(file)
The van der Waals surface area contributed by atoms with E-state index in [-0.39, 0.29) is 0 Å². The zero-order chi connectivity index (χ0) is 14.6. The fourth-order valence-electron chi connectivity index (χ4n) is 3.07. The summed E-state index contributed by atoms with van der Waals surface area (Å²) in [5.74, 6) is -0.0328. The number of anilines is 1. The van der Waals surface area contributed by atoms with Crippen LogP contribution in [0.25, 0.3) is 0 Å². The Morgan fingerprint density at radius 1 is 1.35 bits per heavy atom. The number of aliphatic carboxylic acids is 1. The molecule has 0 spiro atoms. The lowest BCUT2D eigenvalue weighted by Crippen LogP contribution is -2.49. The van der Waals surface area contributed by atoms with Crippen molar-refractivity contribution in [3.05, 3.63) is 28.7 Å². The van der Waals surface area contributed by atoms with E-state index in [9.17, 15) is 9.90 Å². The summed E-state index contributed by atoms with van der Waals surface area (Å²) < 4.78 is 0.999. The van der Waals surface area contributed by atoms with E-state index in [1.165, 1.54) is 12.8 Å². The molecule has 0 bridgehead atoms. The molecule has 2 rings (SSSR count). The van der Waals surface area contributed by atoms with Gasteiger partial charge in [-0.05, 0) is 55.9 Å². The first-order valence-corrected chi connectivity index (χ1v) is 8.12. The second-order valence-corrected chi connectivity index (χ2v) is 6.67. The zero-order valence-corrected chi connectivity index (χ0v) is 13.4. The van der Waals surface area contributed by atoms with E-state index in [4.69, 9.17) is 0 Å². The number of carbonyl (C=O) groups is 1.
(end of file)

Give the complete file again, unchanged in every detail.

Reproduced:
The van der Waals surface area contributed by atoms with E-state index in [-0.39, 0.29) is 0 Å². The zero-order chi connectivity index (χ0) is 14.6. The fourth-order valence-electron chi connectivity index (χ4n) is 3.07. The summed E-state index contributed by atoms with van der Waals surface area (Å²) in [5.74, 6) is -0.0328. The number of anilines is 1. The van der Waals surface area contributed by atoms with Crippen LogP contribution in [0.25, 0.3) is 0 Å². The Morgan fingerprint density at radius 1 is 1.35 bits per heavy atom. The number of aliphatic carboxylic acids is 1. The molecule has 0 spiro atoms. The lowest BCUT2D eigenvalue weighted by Crippen LogP contribution is -2.49. The van der Waals surface area contributed by atoms with Crippen molar-refractivity contribution in [3.05, 3.63) is 28.7 Å². The van der Waals surface area contributed by atoms with E-state index in [9.17, 15) is 9.90 Å². The summed E-state index contributed by atoms with van der Waals surface area (Å²) < 4.78 is 0.999. The van der Waals surface area contributed by atoms with E-state index in [1.165, 1.54) is 12.8 Å². The molecule has 0 bridgehead atoms. The molecule has 2 rings (SSSR count). The van der Waals surface area contributed by atoms with Gasteiger partial charge in [-0.05, 0) is 55.9 Å². The first-order valence-corrected chi connectivity index (χ1v) is 8.12. The second-order valence-corrected chi connectivity index (χ2v) is 6.67. The zero-order valence-corrected chi connectivity index (χ0v) is 13.4. The van der Waals surface area contributed by atoms with E-state index in [4.69, 9.17) is 0 Å². The number of carbonyl (C=O) groups is 1.